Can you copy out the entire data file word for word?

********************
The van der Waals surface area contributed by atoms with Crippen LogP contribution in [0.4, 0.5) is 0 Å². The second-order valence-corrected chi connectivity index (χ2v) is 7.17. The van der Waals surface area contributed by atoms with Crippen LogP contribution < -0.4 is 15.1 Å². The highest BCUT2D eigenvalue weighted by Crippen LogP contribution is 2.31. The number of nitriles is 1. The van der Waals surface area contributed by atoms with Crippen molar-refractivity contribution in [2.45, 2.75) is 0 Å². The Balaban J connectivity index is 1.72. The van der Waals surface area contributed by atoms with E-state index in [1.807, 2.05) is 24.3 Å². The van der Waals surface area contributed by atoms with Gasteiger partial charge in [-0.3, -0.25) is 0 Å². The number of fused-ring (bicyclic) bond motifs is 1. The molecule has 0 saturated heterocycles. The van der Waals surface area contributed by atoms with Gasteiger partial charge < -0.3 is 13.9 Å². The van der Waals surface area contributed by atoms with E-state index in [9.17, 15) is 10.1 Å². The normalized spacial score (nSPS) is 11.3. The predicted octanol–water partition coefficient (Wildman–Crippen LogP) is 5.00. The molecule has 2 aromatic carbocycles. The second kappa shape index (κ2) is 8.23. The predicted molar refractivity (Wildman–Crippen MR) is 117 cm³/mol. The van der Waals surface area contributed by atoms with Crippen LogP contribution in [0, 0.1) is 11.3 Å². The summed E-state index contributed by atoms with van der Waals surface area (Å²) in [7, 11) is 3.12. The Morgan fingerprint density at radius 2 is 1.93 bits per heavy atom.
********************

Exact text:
The van der Waals surface area contributed by atoms with Crippen LogP contribution in [0.4, 0.5) is 0 Å². The second-order valence-corrected chi connectivity index (χ2v) is 7.17. The van der Waals surface area contributed by atoms with Crippen LogP contribution < -0.4 is 15.1 Å². The highest BCUT2D eigenvalue weighted by Crippen LogP contribution is 2.31. The number of nitriles is 1. The van der Waals surface area contributed by atoms with Crippen molar-refractivity contribution in [2.45, 2.75) is 0 Å². The Balaban J connectivity index is 1.72. The van der Waals surface area contributed by atoms with E-state index in [1.807, 2.05) is 24.3 Å². The van der Waals surface area contributed by atoms with Gasteiger partial charge in [-0.3, -0.25) is 0 Å². The number of fused-ring (bicyclic) bond motifs is 1. The molecule has 0 saturated heterocycles. The van der Waals surface area contributed by atoms with Gasteiger partial charge < -0.3 is 13.9 Å². The van der Waals surface area contributed by atoms with E-state index in [9.17, 15) is 10.1 Å². The normalized spacial score (nSPS) is 11.3. The predicted octanol–water partition coefficient (Wildman–Crippen LogP) is 5.00. The molecule has 2 aromatic carbocycles. The second kappa shape index (κ2) is 8.23. The predicted molar refractivity (Wildman–Crippen MR) is 117 cm³/mol. The van der Waals surface area contributed by atoms with Crippen LogP contribution in [0, 0.1) is 11.3 Å². The summed E-state index contributed by atoms with van der Waals surface area (Å²) in [7, 11) is 3.12. The Morgan fingerprint density at radius 2 is 1.93 bits per heavy atom.